Interminable Sixers Coaching Search At An End: It's the Spurs Guy

Interminable Sixers Coaching Search At An End: It's the Spurs Guy

At the draft a month and a half ago, erroneous reports (which we played our part in further circulating) surfaced that the Sixers had hired former Spurs assistant and Australian national team head coach Brett Brown to succeed Doug Collins as the Ballers' new fearless leader. A month-and-a-half after that story was debunked, and after 2/3 of the assistant coaches in North America were interviewed for the position, Sam Hinkie has finally made his selection...and it's former Spurs assistant and Australian national team head coach Brett Brown. Good looking out, Hink.

Update: Marc Stein is now reporting that colleagues are trying to talk him out of accepting the job. Shut up, coaching dudes.

What do we know about Brett Brown? Not much, but Rich Hoffman of Liberty Ballers apparently knows some things, and the following takeaways from his recent profile on BreBro seem noteworthy:

1. He has a stellar reputation for player development, having served as director of player development for San Antone from 2002-2006--which, for what it's worth, was the period when two late draft picks in Manu Ginobili and Tony Parker first became perennial All-Star candidates and likely future Hall-of-Famers. Sixers are gonna need a healthy dose of young-dude whispering over the next half-decade, so that's good to know.

2. He's a pretty worldly dude, having found his way to the Australian national team after taking a post-basketball backpacking trip across the land down under. Having a good working knowledge of international hostels doesn't necessarily make you a basketball genius, natch, but hey, the two best coaches of the last quarter century (Phil Jackson and Brown's old boss Gregg Popovich) were both pretty cultured dudes, so maybe there's something to that.

3. He has a really thick Boston accent. Don't quite know what to think of that, to be honest, but it should make for some entertaining post-gamers, at least.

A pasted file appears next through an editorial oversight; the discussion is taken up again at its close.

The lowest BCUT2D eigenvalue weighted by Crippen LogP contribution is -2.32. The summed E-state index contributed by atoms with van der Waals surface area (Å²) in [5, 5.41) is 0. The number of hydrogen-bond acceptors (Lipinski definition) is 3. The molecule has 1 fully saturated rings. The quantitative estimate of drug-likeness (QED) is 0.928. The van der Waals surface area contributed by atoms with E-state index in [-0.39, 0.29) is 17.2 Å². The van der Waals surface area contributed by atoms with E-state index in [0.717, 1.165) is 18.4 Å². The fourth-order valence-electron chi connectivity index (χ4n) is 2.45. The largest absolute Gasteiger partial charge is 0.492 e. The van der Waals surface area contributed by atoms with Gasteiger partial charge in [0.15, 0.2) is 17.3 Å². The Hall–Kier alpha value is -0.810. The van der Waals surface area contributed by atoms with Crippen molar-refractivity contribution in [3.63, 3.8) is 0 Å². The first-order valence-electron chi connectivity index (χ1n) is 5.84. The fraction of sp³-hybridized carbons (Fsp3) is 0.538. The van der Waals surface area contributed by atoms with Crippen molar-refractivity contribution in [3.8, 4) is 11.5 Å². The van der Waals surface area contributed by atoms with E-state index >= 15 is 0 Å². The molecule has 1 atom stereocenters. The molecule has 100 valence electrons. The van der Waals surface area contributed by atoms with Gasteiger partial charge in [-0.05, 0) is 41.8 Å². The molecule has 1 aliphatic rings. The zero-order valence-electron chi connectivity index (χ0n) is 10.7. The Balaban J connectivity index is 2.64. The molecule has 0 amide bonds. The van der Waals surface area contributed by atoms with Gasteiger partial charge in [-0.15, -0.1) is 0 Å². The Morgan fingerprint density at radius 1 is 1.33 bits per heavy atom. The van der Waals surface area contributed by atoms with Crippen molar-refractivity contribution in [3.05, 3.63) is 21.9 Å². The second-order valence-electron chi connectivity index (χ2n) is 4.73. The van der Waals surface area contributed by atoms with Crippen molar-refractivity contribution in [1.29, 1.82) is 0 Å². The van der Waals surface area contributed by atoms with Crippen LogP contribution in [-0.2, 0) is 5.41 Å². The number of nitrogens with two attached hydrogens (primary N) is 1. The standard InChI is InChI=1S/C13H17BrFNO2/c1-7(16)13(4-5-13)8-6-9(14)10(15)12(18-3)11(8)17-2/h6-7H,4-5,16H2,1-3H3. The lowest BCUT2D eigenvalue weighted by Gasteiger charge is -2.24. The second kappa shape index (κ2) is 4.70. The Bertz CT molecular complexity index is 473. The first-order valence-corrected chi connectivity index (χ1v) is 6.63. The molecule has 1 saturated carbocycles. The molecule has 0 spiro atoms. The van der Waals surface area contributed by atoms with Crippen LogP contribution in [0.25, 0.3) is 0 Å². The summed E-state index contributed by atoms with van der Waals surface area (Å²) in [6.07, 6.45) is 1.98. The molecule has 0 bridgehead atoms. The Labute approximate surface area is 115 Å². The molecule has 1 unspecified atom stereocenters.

Hoffman also points out that if Brown takes after Pop, he'll also be smart enough to stay out of the way of the team's tanking effort--as the Spurs did in '97 in order to land Tim Duncan--which is also probably a good thing.

In the end, my analysis of this coaching move is the same as it was six weeks ago: Brown has the word "Spurs" closely associated with his name, so good hire by default. You can't exactly translate stats across coaching gigs, so we'll just have to wait and see what the Brett Brown era brings us, but I'm more optimistic than not. Go smart Sixers.

Eagles head coach Doug Pederson talks protesting anthem, Myke Tavarres doesn't

Eagles head coach Doug Pederson talks protesting anthem, Myke Tavarres doesn't

A day after flip-flopping on whether or not he planned to stand or sit during the national anthem, Myke Tavarres had nothing to say about this complex issue.

Tavarres, a rookie undrafted linebacker with the Eagles, told ESPN on Monday he planned to emulate 49ers quarterback Colin Kaepernick and sit during the playing of the national anthem Thursday night prior to the Eagles’ preseason game against the Jets at The Linc.

Tavarres said he wanted to draw attention to racial inequality and social injustice with the demonstration.

"We’ve got an issue in this country in this day and age, and I feel like somebody needs to step up and we all need to step up,” Tavares  told ESPN.

But within a couple hours, Tavarres had changed his mind.

“Myke plans on standing for the national anthem,” his agent said in a statement. “Myke does not want to be a distraction to the Philadelphia Eagles organization. Mike’s goal is and will always be to make the Eagles’ 53-man roster and help the team win a Super Bowl.”

Kaepernick, who four years ago led the 49ers to the Super Bowl, spoke for 18½ minutes about his decision to sit during the Star-Spangled Banner.

Tavarres said at his locker after practice Tuesday he had nothing more to say.